Spurred butterfly-peas prefer well-drained sandy soil with a pH between slightly acidic, neutral, or slightly alkaline. They bloom best in full sun but would still thrive in minimal shade. Spurred butterfly-pea thrives best in zones 7 to 10.

14. Bulbine

Bulbines are easy to grow, drought-tolerant, and require minimal care. In warm regions, they bloom all year with stellar orange or yellow flowers.

South Florida and Central Florida offer the best conditions to grow them. Bulbines can be used as accents in mixed containers and flower beds.

Bulbines would do well in various types of soil, even dry ones. They prefer full sun, but minimal shade is fine too. Bulbines are only tolerant of drought once established. So at the start, plant them in soil with proper drainage and water regularly.

While they might be drought-tolerant when established, you would do well to offer some supplemental watering. Bulbines grow in hardiness zone 9 to 11.

15. Kalanchoe

Potted blooming kalanchoe plant, closeup

Kalanchoes are perennial succulents that grow up to 12 inches in height and width. They bloom flowers of various colors, including yellow, magenta, pink, red, and orange.

Kalanchoes are easy to grow, and they can be cultivated from stem cuttings or leaves. They are drought-tolerant but may be affected by pests like aphids and mealybugs.

Insecticide treatment may help with these pests. But you may try milder options before opting for that.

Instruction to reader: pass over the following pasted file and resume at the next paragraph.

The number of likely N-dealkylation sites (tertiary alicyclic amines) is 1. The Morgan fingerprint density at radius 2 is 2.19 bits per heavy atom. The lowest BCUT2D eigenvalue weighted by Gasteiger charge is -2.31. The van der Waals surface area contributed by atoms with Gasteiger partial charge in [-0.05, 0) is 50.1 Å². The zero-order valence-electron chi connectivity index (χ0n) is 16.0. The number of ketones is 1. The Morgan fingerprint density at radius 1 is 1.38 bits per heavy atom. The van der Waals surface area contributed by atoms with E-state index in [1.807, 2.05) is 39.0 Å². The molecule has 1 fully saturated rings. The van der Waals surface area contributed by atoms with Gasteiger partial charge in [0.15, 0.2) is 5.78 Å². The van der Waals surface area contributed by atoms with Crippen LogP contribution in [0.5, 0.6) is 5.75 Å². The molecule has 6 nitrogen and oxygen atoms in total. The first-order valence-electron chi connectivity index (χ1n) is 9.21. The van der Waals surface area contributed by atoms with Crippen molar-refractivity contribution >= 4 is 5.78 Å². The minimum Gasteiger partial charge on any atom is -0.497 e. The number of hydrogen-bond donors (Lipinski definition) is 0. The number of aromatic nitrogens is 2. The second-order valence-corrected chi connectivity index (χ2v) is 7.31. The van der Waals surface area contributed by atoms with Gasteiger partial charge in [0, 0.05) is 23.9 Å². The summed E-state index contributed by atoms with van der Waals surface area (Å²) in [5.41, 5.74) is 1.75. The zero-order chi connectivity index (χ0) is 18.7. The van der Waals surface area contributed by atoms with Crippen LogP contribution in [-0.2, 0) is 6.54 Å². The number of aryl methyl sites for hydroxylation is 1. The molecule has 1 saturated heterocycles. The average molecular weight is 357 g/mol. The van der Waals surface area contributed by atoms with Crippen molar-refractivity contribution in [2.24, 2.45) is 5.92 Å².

For Kalanchoes to thrive, provide a well-drained, slightly acidic soil. A pH of 6-6.5 would do. Kalanchoes prefer filtered sun but full sun is also tolerable. Also, do not forget to water the plant when the soil’s surface becomes dry to touch.

Kalanchoes are suited for hardiness zones 10-12.

16. Aster

Aster is a perennial plant with various species that bloom at different times of the year. So through a careful combination of different species, you can get flowers all year in your garden.

Aster alpinus bush.

For example, Climbing Aster blooms through winter, Snow Flurry blooms through fall, and Alpine Aster blooms from spring to summer. Considering that there are around 200 varieties, you can make any combination that suits your taste.

Across the approximately 200 cultivars of asters, heights range from a mere few inches to almost 12 feet. They bloom flowers of various colors, including red, blue, purple, pink, yellow, and white.

Asters are part of the daisy family, and they bloom star-shaped flowers. They grow best in well-drained loam soil but do not do well in sandy soil.

Most aster cultivars prefer full sun, but some are okay with partial shade. However, in partial shade, there are fewer blooms.

Asters thrive in hardiness zones 3 to 8.

17. Rose

Close-up bouquet of pink blooming rose bush

Roses can be grown all year in all of Florida, except North Florida. In North Florida, roses are best planted in early spring.

They also bloom year-round in most of the state. But in North Florida, they may bloom for just about 9 months or more.

Roses are available in 2 varieties: low-maintenance and high-maintenance. Of course, the low-maintenance variants require less care.

On the other hand, the high-maintenance variants require more attention but reward you with spectacular blooms. Your choice between both should depend on how much care you can offer.

Shrub roses and old garden roses are examples of low-maintenance roses. Hybrid tea and polyantha roses are high-maintenance types.

One significant difference between both rose variants is their bloom. The low-maintenance have informal open blossoms. Contrarily, those of the high-maintenance variants are more formal.